National Library User Lists: The way of the future
User Lists are a new feature of the NLA website. They allow you to save and annotate favourite library items. More Importantly, though, they allow you to share selected items with the whole world. Anybody can then email your list of items, or download them in endnote, bibtex, or marc-21 formatting for insertion into a referencing program. People can even subscribe to another user’s list and receive new items via RSS or email.
This is the way of the future.
Adding items to your list
Anyone can view public user lists. However, you need to be a registered user of the library to save items as favourites and then share them.
Once you’ve logged in, you’ll see the option to “Add to favourites” towards the top right corner of item records.
Once you’ve added an item as a favourite, you have the option to include it in a custom group (more on this later), as well as keep notes about the item.
Viewing and managing your favourites
If you’re logged into the library, you’ll see a “Favourites” link in the top right hand corner of the screen when you’re viewing the catalogue. Click this to manage your favourites.
The “Your Favourites” page lists all your favourite items. You can sort them by date added (the default), by author, and by title. It would’ve been handy if the Library had given us the option to sort them by date published. But they haven’t.
From the Favourites page you can create a custom group by clicking the “Create one now” link near the top right of the list. You can name the group whatever you want, and add a descriptive note about the group’s contents. You can also choose to make the group public. If you’ve made a group public, you can make it private again at any time.
Once a group is created, you can add items to it by selecting the “Organise” icon to the right of the item. You can perform bulk edits by selecting the check-box to the left of multiple items, and then using the organise button near the top left.
There are a few bugs with this at the moment, mainly related to having the same item in multiple groups, and the existence of the default “all” group.
The most frustrating is the notes feature. The notes appear to be linked to the “group” rather than the item. So if the item exists in several groups, and you wish to add universal notes to it, you must amend the item several times, once in each group. One the flip side, this means that you are able to display different notes for an item in public and private groups.
Also, the system appears to duplicate items on occasion. So far this seems to be random.
Making your group public: user lists
Once you have a group ready to go, you can make it public by selecting the “share” link in the “Actions” box on the right hand side of your items. Once the group is shared, you have the option of “un-sharing” it. Next to the “un-share” link there will also be a direct link to your list: “view.” This is a stable URL, so you can then email the link, or post it to a website.
Anyone can subscribe to your list via email or RSS, and receive new references as you add them to your group.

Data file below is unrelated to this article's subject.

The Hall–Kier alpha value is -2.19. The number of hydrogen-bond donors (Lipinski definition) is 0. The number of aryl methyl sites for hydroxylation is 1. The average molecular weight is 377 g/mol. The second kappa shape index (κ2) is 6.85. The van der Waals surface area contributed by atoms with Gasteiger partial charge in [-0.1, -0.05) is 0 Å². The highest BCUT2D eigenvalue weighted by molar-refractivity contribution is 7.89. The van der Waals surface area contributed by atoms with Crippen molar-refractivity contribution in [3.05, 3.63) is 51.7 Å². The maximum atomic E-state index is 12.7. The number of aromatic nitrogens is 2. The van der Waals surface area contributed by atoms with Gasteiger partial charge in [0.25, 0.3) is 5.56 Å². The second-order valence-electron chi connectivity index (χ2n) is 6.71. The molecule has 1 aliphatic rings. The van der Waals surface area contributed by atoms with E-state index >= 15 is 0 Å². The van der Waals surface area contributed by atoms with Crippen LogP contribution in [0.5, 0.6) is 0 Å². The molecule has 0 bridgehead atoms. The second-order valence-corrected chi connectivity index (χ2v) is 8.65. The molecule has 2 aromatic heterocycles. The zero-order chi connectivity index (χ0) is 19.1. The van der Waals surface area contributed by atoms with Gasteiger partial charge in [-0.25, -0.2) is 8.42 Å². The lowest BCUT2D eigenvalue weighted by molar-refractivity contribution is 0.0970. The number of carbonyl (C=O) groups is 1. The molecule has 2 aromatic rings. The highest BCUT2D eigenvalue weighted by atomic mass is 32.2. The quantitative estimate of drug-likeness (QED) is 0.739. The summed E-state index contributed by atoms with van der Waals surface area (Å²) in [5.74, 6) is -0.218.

What’s so good about user lists?
Well, the possibilities seem endless. First, it allows you to quickly share large numbers of exportable references with anyone. You can also feed new items to subscribed users. So, if a number of colleagues from one department all subscribed to a user’s list, they could easily be updated via email of any new publications in a given field. Provided, of course, that the library holds the item.
If you were willing to share your library log-in details with friends or colleagues, you could work collaboratively on a list. So if you were working together on a project in different states, you could all add to, annotate, and edit a bibliography in a team, with no special software required. Then, should you happen to be in Canberra, you have a ready list of items which can be retrieved at the click of a button.
Perhaps, in the future, the library will make shared lists a feature.
User lists also have great potential for NLA staff. User lists could be created for a range of research areas, and each list could be updated as new items are acquired by the library. This way, researchers from a range of disciplines could be easily informed about new publications in their field.
User lists could also be useful for the Library’s exhibitions staff. For example, a bibliography could be created to accompany an exhibition. Having viewed an exhibition in the foyer, library users could then quickly access a range of books related to the display they had just seen.
This might also be useful for people curating other cultural institutions in Canberra. For example, after seeing an exhibition at the National Gallery, visitors could be directed to a bibliographic user list. They could then stroll down the road to the Library and read about the art they’ve seen in a book.
With the growing number of digital items in the library catalogue, anyone could create an online library or exhibition.
So far, there’s only a handful of lists available. Evan Rowlands from Pagan Awareness has created a list of “Australian Pagan Books.” A chap called Ronald Besdansky has made all his favourites available (he seems into trams). A few staff members have also started creating small lists, mostly experimental. And I’ve started a list related to my research on the history of intellectual disabilities in Australia.
Hopefully, over the coming months, we’ll get some more, and more innovative, lists posted.